Call us  (510) 237-0607

11165 San Pablo Ave
El Cerrito, CA 94530


History of the East Bay Judo Institute

The East Bay Judo Institute was originally founded as the Berkeley Judo Club in the early 1960s by a group of local Judo enthusiasts. During the first few years of the club’s existence, instructors were brought from Japan to teach. Unfortunately, as it was difficult for any one instructor to stay and make a living while teaching Judo, the Berkeley Judo Club saw different head instructors come and go in the first few years.

When the club was founded, it was located on University Avenue in Berkeley. Around 1970, the club moved to Solano Avenue in Albany, maintaining the original name. Takayuki Kawakami was the head instructor at this time and remained so for 10 years until he moved in 1981. During those years, the club was stable and strong and a member of the Central Coast Judo Association.

With the departure of Mr. Kawakami, the club was again left without a head instructor. From 1981 to 1983, several visitors aided in teaching at the club, which consisted of only a small core of students. In late 1983, the Berkeley Judo Club asked David Matsumoto to become its head instructor.

In March of 1986, the club moved back to Berkeley, and was located on Sacramento Avenue near Ashby Avenue. In January of 1991, however, the club moved to its present location in El Cerrito on San Pablo Avenue. With this latest move, the club changed its name to “East Bay Judo Institute.” With students from all over the San Francisco Bay Area, this name more adequately reflects the size and scope of the club.  In the fall of 1993, the club became a member of the Daiheigen Judo Yudanshakai.

In January, 2015, David Matsumoto resigned his position of Head Instructor after 31 years of amazing service to EBJI and judo as a whole. Dan Israel assumed the role of head instructor, and the club continues to move forward with Matsumoto Sensei remaining involved as an instructor and program advisor.

Today, East Bay Judo Institute is one of the leading schools of judo instruction in the United States. The instructional staff includes many current and former national champions. Members of the East Bay Judo Institute have participated in events all over the world including the World Championships and Olympic Games.

What is the Emphasis at EBJI?

The East Bay Judo Institute (EBJI) is one of this country’s leading centers dedicated to the teaching of Kodokan Judo. Classes emphasize personal development via technical training, over and above results in competition. Training is conducted in a classical Japanese manner, and students learn important rules of etiquette and behavior in addition to Judo techniques.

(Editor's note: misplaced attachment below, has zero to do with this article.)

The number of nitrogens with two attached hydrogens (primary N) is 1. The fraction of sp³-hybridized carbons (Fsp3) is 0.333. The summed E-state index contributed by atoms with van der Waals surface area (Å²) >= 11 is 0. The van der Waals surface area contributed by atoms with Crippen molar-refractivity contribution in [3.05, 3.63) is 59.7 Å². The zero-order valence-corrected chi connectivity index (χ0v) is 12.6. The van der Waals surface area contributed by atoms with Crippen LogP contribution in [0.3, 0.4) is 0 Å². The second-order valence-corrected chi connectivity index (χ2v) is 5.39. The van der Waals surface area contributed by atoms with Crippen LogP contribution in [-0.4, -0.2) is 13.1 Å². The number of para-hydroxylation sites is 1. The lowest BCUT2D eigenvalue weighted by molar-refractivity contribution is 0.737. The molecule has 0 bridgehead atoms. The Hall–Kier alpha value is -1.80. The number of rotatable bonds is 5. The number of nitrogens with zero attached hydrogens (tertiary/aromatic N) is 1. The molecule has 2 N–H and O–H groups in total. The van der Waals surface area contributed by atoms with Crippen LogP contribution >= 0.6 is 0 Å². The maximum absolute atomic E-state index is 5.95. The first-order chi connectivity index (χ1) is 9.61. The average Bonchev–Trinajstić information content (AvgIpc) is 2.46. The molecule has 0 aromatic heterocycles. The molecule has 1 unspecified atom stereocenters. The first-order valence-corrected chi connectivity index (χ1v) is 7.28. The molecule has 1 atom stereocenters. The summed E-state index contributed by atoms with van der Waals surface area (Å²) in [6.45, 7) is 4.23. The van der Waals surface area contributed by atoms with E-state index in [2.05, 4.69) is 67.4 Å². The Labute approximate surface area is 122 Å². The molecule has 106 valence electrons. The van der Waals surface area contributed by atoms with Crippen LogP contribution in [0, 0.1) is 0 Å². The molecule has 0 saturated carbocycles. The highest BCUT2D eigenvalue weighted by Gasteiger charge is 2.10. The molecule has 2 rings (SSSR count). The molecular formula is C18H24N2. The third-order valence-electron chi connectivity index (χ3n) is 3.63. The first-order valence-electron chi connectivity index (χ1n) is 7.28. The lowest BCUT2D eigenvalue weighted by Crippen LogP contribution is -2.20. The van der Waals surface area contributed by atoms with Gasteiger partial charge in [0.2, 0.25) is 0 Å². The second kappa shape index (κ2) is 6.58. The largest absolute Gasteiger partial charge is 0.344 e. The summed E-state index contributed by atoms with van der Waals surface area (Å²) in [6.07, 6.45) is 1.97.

It is the goal of the EBJI for students to develop their minds and characters, as well as their bodies, through training in Judo. The development of perseverance, modesty, and respect for others are the aims of Kodokan Judo and of the EBJI.

A Brief History of Judo

Judo, translated literally as “the gentle way”, is a martial art that originated in Japan. Its founder, Jigoro Kano, was a teacher in Tokyo and a Jujitsu expert. Jujitsu included many of the forms of combat used by medieval Samurai. Because Jujitsu was constructed primarily of combat techniques, it was generally very dangerous and potentially fatal to its victims.

In the early 1880s, Kano sensei attempted to modify or eliminate the dangerous Jujitsu techniques, and created a new discipline, which he called Judo. Although Judo does not appear gentle to the observer, it is gentle in the sense that it does not include the most dangerous techniques of Jujitsu, and that its techniques are most effective when one “gives in” rather than fights an opponent. The end result is the accomplishment of a goal with maximum efficiency and minimum effort with the development of harmony and trust among people.

Today, judo is practiced worldwide. While there are many forms of karate, there is only one recognized form of Judo. Its students learn an art, a science, a sport, and a form of self defense. From Kano sensei’s humble beginnings – his first dojo included only 12 tatami mats – Judo has grown to be one of the world’s safest and widely practiced martial art activities.